New MD for Scania Australia

By: Ian Porter


Autonomous buses are ready to roll but the manufacturers are waiting on Governments to flick on the green light, according to the new Scania Australia managing director Mikael Jansson

New MD for Scania Australia
New managing director of Scania Australia Mikael Jansson has big plans

 

He says the adoption of autonomy for heavy vehicles, especially buses, will be dependent on legislation, both in Europe and in other markets around the world.

Plus, he revealed that Scania will conduct trials of autonomous trucks in an Australian mining environment in the near future.

Meanwhile, when introducing Jansson to the local industry, his predecessor Roger McCarthy revealed Scania Australia is preparing to strengthen its school and charter bus range next year by importing the Scania-bodied Touring, built at the Higer plant in China, to back up the Scania-Higer A30 school bus that has established itself over the last six years.

Jansson says Scania had the technology to allow its buses to fit seamlessly into the intelligent transport systems that road authorities were introducing around the world.

"We have a test place where we are now running autonomous buses and trucks and, of course, it’s legislation that is the hurdle (to the introduction of autonomy)," he says.

Scania is currently trialling the platooning of autonomous trucks in Singapore, where the trucks transport containers around the port and is testing autonomous buses at its Sodertalje development centre.

"Of course, if we can provide special bus lanes in certain installations, then we could see Level Three autonomy," Jansson says.

At the third level of autonomy, a driver could surrender control of the vehicle in certain specified conditions and would be able to regain control easily.

"Nowadays, the technique (technology) is not that hard. But still, to do that, it’s a legislation thing, especially in Europe. It sometimes takes a long time to get things approved. We are waiting for this to happen."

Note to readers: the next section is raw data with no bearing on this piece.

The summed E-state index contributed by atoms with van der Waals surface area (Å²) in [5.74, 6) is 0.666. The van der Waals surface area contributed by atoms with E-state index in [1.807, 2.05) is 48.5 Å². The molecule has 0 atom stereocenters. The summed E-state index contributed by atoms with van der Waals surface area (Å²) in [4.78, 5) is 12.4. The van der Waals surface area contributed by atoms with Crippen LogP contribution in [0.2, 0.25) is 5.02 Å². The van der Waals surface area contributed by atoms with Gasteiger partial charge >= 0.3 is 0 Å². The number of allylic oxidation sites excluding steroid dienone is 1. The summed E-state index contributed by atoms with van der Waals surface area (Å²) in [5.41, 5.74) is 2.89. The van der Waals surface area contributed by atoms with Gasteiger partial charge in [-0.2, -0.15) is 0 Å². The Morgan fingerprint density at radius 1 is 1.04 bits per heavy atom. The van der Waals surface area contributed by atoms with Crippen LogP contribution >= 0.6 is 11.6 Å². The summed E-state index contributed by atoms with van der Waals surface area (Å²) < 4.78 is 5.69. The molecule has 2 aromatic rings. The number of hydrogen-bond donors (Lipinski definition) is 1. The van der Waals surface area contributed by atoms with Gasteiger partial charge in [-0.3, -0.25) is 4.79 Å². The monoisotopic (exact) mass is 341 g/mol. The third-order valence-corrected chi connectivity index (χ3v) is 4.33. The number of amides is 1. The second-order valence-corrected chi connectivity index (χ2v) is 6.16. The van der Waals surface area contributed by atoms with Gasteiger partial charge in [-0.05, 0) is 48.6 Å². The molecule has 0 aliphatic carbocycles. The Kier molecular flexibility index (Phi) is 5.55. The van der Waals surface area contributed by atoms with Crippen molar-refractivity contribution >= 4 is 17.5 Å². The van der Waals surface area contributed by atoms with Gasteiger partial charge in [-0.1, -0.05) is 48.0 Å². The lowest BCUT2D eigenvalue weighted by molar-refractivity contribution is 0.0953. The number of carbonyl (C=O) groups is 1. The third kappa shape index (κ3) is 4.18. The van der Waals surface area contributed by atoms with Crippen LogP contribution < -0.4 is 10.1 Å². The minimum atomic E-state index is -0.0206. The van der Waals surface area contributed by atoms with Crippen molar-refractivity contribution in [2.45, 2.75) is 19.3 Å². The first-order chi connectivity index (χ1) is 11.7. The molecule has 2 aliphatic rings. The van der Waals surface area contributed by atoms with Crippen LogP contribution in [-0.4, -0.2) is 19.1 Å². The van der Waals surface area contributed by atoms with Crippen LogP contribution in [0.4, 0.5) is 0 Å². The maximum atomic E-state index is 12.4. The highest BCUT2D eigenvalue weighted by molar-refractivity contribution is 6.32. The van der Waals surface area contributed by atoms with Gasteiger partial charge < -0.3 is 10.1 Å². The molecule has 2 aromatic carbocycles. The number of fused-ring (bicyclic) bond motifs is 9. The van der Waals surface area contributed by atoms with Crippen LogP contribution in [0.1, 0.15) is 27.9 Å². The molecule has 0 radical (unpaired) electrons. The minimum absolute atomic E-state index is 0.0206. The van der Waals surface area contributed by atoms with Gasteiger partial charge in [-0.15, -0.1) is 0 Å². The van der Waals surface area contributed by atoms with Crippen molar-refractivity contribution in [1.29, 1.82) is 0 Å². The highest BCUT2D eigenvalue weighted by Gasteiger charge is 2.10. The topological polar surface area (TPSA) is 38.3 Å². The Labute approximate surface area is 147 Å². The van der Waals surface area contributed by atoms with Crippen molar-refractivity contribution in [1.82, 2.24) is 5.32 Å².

The absence of legislation that allows autonomous buses on public roads will not stop development of autonomy in other areas, according to Jansson.

 "Of course, you start with trucks in mines. "We have something in a certain closed area at Singapore that we are testing and we will make a test here in Australia also for autonomous driving related to trucks. It is not far away and we will be testing that together in a mining environment."

McCarthy says the new Touring model would be 30cm higher than the Scania-Higer A30, which is aimed at schools, to give more cargo space as required by a charter bus.

He said the Touring would be more expensive than the Scania-Higer but that the extra cargo space made it a true dual-purpose vehicle, suitable for schools work and charters.

The Touring will be built on the same 4X2 heavy-duty chassis as used by the Scania-Higer A30, and will also be only 2.5 metres wide as required in Australia, but there will be a choice of engines. As well as the nine litre, five cylinder turbo-diesel available in the A30, the Touring will also be available with Scania’s 13 litre, six cylinder engine. 

"What you can see is operators want a dual vehicle, a vehicle they can use not only on school charters or school bus trips, they want to use it as a true charter bus collecting tourists," McCarthy says.

"They’re wanting more traditional luggage space under the floor of the bus. And this is a good combination because it gives them to capability of running it as a school bus or a charter bus."

McCarthy says Scania was expecting some competitive tension between the A30 and the Touring.

"We do think there will be some transition," he says.

"Some customers who are currently buying the Scania-Higer A30 may well consider paying the price premium because they then have a dual vehicle. But, from a Scania perspective, we are selling a chassis and because it is our own Fully Built program, we will just change our product mix."

 

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